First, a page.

27 June 2015

#ConfederateFlag Solution

We interrupt this year of haikus for an important (to me) commentary on a current issue.

South Carolina is once again the flashpoint for a divide. In 1860, another flag was torn down and replaced. Most people don't know this, but the traditional Confederate flag, the one we're fighting over, is NOT the "Stars and Bars." It is NOT the flag that represented the Confederate government, or the people. It is a BATTLE flag. It was carried on the battlefield to communicate the army's location to troops in the midst of smoky, hellish chaos. It was never official.

The REAL Confederate flag looked a lot like the American flag: red and white stripes with a blue field in the upper left corner, with a ring of stars representing the number of Confederate states: originally seven, eventually eleven.

As I understand it, and correct me if I'm wrong, the Confederate flag flying in South Carolina is part of a row of flags representing the governments that historically exerted authority over the area. There is a Spanish flag, French Flag, British flag, etc. Nothing can change the historical fact that the Confederate government exercised control over the area for a period of time in the early 1860s. You can't change history.
But flying the BATTLE flag is not only controversial, it's not historically accurate. So I have a painfully easy solution: Fly the REAL flag. It's even more historically accurate and doesn't carry the controversy that the battle flag does.

I'm proud of where I come from. I'm proud of my Southern heritage, the good things: helping your neighbor, living life at a slower pace, dignity and social graces. Frankly, it pisses me off that racist morons have so successfully commandeered the flag for their hateful purposes. Was slavery wrong? Of COURSE, it was! Was a Union victory and reunited nation good for the country? Of COURSE it was! The South were fools for ever starting that war in the first place, a war they could never have won, at least not without foreign intervention, without which we never would have won the Revolutionary War! But there were good, brave men on BOTH sides of that war, and most Confederate soldiers thought they were fighting to protect their homes, not their slaves, because the vast majority never owned a single slave. To their minds, they were being invaded, and they fought back.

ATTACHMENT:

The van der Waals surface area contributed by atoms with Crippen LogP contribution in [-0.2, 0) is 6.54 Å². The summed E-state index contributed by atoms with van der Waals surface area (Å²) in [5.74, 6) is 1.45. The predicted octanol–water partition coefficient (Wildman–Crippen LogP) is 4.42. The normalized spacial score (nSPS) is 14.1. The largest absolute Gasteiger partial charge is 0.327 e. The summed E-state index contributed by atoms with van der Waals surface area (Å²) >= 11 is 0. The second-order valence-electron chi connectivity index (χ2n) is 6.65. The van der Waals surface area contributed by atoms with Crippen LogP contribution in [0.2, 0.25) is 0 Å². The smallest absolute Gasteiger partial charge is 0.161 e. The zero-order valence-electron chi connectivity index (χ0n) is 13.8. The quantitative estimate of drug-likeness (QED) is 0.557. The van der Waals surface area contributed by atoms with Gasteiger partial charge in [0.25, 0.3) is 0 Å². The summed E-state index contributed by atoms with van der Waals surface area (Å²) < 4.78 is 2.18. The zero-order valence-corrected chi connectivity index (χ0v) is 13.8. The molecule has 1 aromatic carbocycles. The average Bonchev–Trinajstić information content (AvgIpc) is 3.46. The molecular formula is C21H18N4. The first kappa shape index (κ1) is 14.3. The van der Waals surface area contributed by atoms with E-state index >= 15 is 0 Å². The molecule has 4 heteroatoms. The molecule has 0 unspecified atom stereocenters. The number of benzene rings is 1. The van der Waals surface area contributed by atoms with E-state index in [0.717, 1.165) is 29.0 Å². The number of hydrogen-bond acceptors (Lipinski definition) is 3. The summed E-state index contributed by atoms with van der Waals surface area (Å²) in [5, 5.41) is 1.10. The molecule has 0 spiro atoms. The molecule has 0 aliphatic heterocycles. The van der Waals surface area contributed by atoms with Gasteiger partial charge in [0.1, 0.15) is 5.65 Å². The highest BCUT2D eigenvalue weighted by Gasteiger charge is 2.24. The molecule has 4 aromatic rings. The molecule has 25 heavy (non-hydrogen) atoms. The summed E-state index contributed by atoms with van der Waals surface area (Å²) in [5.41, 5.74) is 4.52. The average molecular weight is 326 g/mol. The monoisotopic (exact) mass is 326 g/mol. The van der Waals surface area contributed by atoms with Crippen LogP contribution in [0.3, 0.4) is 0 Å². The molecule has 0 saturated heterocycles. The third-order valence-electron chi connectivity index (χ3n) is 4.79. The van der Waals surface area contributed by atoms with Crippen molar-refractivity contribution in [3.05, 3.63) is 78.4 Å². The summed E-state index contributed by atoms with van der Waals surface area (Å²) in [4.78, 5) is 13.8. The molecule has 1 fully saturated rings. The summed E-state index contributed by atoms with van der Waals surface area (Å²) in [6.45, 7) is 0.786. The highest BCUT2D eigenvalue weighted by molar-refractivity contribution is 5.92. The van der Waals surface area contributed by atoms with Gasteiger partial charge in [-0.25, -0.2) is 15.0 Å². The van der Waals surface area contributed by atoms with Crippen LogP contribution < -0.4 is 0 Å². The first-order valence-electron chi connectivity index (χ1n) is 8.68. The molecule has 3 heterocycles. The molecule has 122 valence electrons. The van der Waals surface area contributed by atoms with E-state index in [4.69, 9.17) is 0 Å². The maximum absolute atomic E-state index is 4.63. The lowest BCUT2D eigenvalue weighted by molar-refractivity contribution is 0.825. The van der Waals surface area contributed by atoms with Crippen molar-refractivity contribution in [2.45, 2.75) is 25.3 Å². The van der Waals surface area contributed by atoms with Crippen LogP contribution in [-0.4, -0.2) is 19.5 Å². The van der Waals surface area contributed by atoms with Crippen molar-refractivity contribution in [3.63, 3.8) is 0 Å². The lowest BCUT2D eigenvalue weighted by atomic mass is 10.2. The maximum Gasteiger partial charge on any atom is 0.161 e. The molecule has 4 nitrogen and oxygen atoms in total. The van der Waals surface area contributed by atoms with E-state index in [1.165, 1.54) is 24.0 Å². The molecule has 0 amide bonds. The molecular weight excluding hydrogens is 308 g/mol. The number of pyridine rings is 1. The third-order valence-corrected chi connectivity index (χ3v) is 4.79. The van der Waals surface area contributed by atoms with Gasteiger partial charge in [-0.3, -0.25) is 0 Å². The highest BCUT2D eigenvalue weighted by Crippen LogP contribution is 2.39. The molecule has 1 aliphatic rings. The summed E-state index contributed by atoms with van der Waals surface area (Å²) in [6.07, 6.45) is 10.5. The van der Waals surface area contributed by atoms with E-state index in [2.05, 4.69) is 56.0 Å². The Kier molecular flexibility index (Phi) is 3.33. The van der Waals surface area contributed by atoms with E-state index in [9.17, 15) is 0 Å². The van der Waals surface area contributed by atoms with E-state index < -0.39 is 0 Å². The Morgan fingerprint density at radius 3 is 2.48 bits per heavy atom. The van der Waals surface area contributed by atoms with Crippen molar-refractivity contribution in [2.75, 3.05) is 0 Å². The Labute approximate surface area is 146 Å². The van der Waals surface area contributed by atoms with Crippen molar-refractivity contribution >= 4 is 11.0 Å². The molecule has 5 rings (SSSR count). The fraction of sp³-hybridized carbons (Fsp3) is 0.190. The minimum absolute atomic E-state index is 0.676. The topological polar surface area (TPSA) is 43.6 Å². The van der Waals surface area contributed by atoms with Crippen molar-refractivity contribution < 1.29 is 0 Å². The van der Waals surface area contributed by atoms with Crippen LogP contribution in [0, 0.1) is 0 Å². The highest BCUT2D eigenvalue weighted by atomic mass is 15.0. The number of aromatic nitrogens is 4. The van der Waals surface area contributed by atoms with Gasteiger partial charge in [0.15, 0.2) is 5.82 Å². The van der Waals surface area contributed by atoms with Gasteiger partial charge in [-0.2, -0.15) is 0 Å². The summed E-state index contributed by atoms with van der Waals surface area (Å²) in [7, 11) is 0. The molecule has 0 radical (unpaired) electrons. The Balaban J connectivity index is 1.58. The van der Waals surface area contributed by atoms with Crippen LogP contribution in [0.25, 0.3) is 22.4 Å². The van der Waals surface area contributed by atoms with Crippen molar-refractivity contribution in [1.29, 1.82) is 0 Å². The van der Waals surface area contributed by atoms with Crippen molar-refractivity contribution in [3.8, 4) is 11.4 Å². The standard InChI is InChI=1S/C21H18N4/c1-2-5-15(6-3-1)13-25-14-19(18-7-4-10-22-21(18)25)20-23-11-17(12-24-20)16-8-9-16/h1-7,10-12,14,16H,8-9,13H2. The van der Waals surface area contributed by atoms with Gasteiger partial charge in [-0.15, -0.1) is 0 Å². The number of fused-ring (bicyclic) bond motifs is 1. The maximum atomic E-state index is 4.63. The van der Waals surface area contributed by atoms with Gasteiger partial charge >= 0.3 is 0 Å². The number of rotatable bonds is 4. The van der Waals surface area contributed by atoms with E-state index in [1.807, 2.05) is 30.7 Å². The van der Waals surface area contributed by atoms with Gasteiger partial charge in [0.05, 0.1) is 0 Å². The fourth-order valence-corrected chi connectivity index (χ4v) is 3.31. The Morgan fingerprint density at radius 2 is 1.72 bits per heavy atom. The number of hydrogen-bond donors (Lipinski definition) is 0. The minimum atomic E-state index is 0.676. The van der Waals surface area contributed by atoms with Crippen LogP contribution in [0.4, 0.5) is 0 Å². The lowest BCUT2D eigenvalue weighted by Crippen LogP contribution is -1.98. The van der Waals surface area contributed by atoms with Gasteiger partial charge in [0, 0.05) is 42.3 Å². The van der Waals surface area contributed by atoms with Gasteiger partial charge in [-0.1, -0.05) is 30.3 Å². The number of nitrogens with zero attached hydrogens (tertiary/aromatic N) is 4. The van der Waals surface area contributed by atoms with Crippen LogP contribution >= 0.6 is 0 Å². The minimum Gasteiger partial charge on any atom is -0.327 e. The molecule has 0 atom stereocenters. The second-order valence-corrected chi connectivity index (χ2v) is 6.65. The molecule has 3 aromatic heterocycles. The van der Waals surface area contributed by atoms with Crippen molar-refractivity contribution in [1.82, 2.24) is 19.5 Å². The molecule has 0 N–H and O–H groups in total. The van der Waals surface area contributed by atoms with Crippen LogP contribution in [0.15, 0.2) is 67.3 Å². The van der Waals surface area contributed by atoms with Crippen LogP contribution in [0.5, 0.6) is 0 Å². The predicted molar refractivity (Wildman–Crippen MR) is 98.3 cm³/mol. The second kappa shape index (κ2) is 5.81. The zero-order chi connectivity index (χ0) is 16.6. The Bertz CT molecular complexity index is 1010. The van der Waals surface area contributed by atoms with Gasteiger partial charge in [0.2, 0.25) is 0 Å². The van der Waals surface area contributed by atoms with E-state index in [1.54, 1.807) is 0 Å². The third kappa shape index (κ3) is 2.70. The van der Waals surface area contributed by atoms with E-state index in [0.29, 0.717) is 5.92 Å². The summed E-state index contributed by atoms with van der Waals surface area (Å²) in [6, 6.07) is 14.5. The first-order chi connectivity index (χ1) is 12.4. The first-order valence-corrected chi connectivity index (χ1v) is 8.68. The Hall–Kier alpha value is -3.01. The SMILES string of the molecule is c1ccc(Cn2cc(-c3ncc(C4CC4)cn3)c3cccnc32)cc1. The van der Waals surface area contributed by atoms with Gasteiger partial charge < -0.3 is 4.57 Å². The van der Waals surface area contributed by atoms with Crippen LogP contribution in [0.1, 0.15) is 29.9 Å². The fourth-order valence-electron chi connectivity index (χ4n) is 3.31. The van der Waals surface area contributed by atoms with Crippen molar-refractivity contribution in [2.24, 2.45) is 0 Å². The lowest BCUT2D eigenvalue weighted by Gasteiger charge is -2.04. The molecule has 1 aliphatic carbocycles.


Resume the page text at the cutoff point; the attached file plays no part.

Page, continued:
The opening of the Declaration of Independence justifies the American Revolution by saying that people who have formerly been politically aligned with a government have the right, nay, the duty, to remove themselves from that government and institute one more to their liking. THAT is what the Confederacy thought it was doing. That's EXACTLY what the Revolutionaries were doing in 1776, and Southerners at the time thought they had every right to do what was, in their eyes, EXACTLY THE SAME THING. I'm not saying they were right, I'm just saying that's what they were thinking.

The past has the power to guide and inform, or to bind and oppress. Erasing it does much more of the latter than the former. Both sides are pouring gasoline on the fire instead of standing side by side, each passing a color-blind bucket to put it out.

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